Review – Frightened Rabbit @ Daft Friday 16.12.11

You are currently viewing Review – Frightened Rabbit @ Daft Friday 16.12.11

Putting one of Scotland’s local indie darlings onstage just before midnight at Glasgow University’s annual black tie ball is sure to yield a predictably drunken turnout, and although there’s no abundance of staggering youngsters, who don’t seem to know what room they’ve ended up in tonight, the core of Frightened Rabbit’s audience know exactly what they came here for.

The band have come a long way since sophomore album The Midnight Organ Fight blew up in 2008, and with all the subsequent critical acclaim and overseas touring (not to mention the release of an even more successful follow-up), it feels as if things have come full circle here at their last gig of 2011. There’s a rich sense of homeliness in the room as frontman Scott Hutchison beams around halfway through the set: “Thanks for coming to the Frightened Rabbit office Christmas party”. He later checks up on the crowd: “I hope you’re doing okay out there. We’re having a fucking great time”. The man’s earned the right to be enjoying himself, and, having performed well-received set staples like I Feel Better and Fast Blood, his band have no doubt proved their relevance to any naysayers that may have been present up to this point.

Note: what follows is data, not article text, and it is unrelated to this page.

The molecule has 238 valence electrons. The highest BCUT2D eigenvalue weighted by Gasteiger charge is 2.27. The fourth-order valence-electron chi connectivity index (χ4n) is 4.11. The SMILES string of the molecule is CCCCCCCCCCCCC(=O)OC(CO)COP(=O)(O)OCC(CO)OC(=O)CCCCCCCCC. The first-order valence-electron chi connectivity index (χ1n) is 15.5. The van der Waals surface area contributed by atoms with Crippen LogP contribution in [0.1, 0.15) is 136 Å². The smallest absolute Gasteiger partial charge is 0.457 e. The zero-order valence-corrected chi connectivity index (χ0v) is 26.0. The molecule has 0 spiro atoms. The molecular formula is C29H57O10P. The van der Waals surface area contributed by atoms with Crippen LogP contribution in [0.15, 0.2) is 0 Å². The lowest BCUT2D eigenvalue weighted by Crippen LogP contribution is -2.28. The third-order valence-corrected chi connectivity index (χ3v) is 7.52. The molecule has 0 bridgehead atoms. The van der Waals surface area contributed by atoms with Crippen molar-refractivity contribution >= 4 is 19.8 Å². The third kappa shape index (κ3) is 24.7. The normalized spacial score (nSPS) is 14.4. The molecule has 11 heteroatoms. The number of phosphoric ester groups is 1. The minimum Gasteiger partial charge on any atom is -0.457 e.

It’s no surprise that the set-list mostly contains cuts from that second record, arguably their opus.  The subject matter of those songs – breakups, failed relationships and the anger, depression and empty, casual sex that may follow – are sure to resonate with the student demographic. I don’t want to judge, in fact I’d love to be wrong, but there’s definitely a feeling that life will imitate art for at least some of these punters by the early hours of the morning. Ah, to be young, to be young.

Not that I want to put a damper on this evening’s entertainment by sounding patronising – it’s more that these songs really feel like modern Scottish classics, poetically outlining youth culture in the same kind of honest, uncomfortable and uncensored way as Arab Strap’s gritty, half-spoken-word narratives did a decade before. They still hold the same emotional weight too, and the band’s delivery drips with energy and sincerity, which only adds to the experience. You really believe Hutchison when he repeats lines like “I’ll make tiny changes to earth”. At certain points you can see that he’s noticeably pleased to see mouths mimicking his words. After all, they were his cathartic rabbit-hole confessions before; they’re anthems now.

Heart-on-sleeve moments aside, the inclusion of dance-worthy, jangle-pop numbers like The Twist and Swim Until You Can’t See Land (post-song guitar-noise freak-out included) go down well and have partners bunny-hopping on the dance floor, a cheery wave of hands spilling over the balconies above. And even as the band return to moodier territory with the heart-wrenching closer Keep Yourself Warm, they’ve got everyone shouting “I’ll get my hole” in unison as if it’s some kind of spiritually enlightening mantra. It’s funny, strange and kind of touching.

Review: Ross Watson, Photography: Paul Stevenson,


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